From The Boston Pilot by Ed Condon Jan. 8, 2019
Analysis: The non-trial of Theodore McCarrick
Vatican City, Jan 7, 2019 CNA “Sources at the Congregation for the Doctrine of the Faith have confirmed that allegations against McCarrick are being considered through an abbreviated approach called “an administrative penal process.”
That decision gives insight into the strength of evidence against McCarrick, and suggests that resolving sexual abuse allegations against the archbishop is a top priority for Pope Francis and other senior Vatican officials.
Canon Law outlines specific processes for handling allegations of sexual abuse by clerics. All of these are reserved to the Congregation for the Doctrine of the Faith in Rome. When the charges involve a bishop, the CDF requires specially delegated authority from the pope to handle the case.
A full canonical trial is a lengthy affair. Depositions of witnesses and alleged victims are taken by the court at which a prosecutor, called the “promoter of justice” in canon law, and lawyers for the defense are present.
Written argumentation is exchanged through a panel of judges, with precise timelines, manners of proceeding, and legal minutiae that must be observed at each step of the way, n order to ensure that the rights of the accused are protected.
Key among McCarrick’s accusers is James Grein, who gave evidence before specially deputized archdiocesan officials in New York on Dec. 27.
As part of the CDF’s investigation, Grein testified that McCarrick, a family friend, sexually abused him over a period of years, beginning when he was 11 years old. He also alleged that McCarrick carried out some of the abuse during the sacramet of confession – itself a separate canonical crime that can lead to the penalty of laicization.
The CDF has also reportedly rceived evidence from an additional alleged victim of McCarrick – 13 at the time the alleged abuse began – and from as many as 8 seminarian – victims in the New Jersey dioceses and Metchuen, in whihch McCarrick served as Bishop.
Because of the collection of that evidence, McCarrick now faces multiple canonical chages of sexual misconduct and abuse concerning both minors and adults, including solicitation in the confessional.
Use of the abbreviated administrative process, which is only employed in cases of compelling evidence, indicates that McCarrick is likely to be convicted on at least some of the charges.
According to CDF sources, the investigative phase of the process has now been formally concluded and McCarrick has been given the chance both to speak in his own defense. His canon lawyer may also submit arguments on his behalf.
The CDF is expected to formally assess the evidence and defense within the next week, and to reach a final determination.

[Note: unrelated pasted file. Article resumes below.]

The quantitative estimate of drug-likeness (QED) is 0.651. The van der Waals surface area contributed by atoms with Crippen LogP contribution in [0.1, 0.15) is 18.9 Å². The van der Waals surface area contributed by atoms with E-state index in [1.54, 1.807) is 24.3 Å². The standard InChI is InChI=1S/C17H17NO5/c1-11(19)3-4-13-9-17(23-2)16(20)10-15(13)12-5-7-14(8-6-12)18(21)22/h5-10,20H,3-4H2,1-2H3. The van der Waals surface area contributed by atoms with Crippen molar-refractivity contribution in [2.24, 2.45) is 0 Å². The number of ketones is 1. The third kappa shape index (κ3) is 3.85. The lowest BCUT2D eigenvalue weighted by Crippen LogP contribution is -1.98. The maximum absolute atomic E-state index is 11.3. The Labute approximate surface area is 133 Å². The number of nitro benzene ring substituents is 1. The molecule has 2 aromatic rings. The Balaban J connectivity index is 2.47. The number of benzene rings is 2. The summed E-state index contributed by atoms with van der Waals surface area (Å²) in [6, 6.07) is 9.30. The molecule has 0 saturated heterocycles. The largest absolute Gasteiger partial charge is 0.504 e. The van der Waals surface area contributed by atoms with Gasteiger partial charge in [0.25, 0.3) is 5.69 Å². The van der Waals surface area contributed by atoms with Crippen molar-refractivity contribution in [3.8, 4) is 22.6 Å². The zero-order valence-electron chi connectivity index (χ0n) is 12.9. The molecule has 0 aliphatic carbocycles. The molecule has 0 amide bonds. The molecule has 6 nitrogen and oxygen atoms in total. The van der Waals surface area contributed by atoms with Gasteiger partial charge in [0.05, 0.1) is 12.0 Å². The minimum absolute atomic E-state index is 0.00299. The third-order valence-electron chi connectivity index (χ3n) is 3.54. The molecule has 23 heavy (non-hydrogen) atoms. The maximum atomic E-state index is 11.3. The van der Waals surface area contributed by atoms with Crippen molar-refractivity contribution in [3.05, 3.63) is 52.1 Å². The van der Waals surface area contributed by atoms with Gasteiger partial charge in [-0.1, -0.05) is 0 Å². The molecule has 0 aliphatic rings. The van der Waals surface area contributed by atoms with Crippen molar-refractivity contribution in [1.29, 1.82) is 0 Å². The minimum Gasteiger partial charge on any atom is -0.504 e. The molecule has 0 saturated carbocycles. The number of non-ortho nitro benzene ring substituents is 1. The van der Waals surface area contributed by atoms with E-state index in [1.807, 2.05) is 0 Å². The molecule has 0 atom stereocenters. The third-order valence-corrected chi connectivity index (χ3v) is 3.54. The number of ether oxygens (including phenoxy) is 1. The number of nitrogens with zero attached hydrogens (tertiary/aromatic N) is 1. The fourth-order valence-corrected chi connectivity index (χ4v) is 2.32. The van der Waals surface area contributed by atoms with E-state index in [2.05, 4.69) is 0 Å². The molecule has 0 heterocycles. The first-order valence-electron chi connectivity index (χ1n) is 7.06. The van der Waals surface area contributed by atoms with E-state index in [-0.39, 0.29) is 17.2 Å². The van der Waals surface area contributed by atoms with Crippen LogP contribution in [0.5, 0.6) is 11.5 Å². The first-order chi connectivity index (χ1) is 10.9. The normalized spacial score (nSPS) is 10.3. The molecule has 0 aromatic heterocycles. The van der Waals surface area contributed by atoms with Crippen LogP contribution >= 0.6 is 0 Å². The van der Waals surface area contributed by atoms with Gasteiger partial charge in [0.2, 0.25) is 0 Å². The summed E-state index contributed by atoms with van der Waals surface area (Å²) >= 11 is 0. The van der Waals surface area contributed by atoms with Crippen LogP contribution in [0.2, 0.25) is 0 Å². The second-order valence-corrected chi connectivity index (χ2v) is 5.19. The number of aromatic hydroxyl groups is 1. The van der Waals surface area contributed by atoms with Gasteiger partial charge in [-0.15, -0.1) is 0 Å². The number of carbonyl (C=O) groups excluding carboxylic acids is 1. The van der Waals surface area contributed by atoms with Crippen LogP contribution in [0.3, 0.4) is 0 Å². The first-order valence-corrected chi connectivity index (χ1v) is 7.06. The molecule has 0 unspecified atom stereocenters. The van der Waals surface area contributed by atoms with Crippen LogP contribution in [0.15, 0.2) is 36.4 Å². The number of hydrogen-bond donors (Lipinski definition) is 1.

While many Catholics, including some bishops, have expressed frustration at a lack of resolution to the McCarrick case, his process is proceeding at break neck pace, at least by canonical standards.
Nevertheless, the CDF has been unde pressure from the Pope, together with several senior American cardinals, to resolve the matter before the heads of the world’s bishops conferences gather in Rome next month for a crisis summit on the recent sexual abuse scandals.
Some announcement of a decision is highly likely ahead of that meeting
McCarrick is likely to be laicized if he is found guilty.
The Church has refrained from dismissing clerics who are either too old, infirm, and without other means of support, recognizing a moral obligation by the Church to see to their basic subsistence.
But while he McCarrick is old and in failing health, he is also known to be financially independent.. As one source in Roma told CNA “The CDF don’t usually laicize someone if it means they’ll be living on the street, but McCarrick has always had money to throw around.”
It also seems likely that as a technical matter, it will be Pope Francis, not the CDF, that declares a verdict and imposes a penalty on the archbishop.”
“Prominent voices like Cardinal Sean O’Malley and Marie Collins, the abuse survivor and former member of the Pontifical Commission for the Protection of Minors, have called for a change in the CDF’s legal definition of “vulnerable adults” who are classed alongside minors by the CDF in sexual abuse cases.
Currently, a vulnerable adult is someone who “habitually lacks the use of reason” O’Malley and Collins have both called for the definition to be broadened to include other victims, especially when sexual abuse is accompanied by an abuse of authority or power. Such a redefinition would include McCarrick’s alleged seminarian-victims.
If the Rome meeting next month sets out to narrowly treat the issue of minors, and seems to exclude other victims of coercive sexual abuse, the figure of Theodore McCarrick might still cast a shadow over anything it tries to achieve.”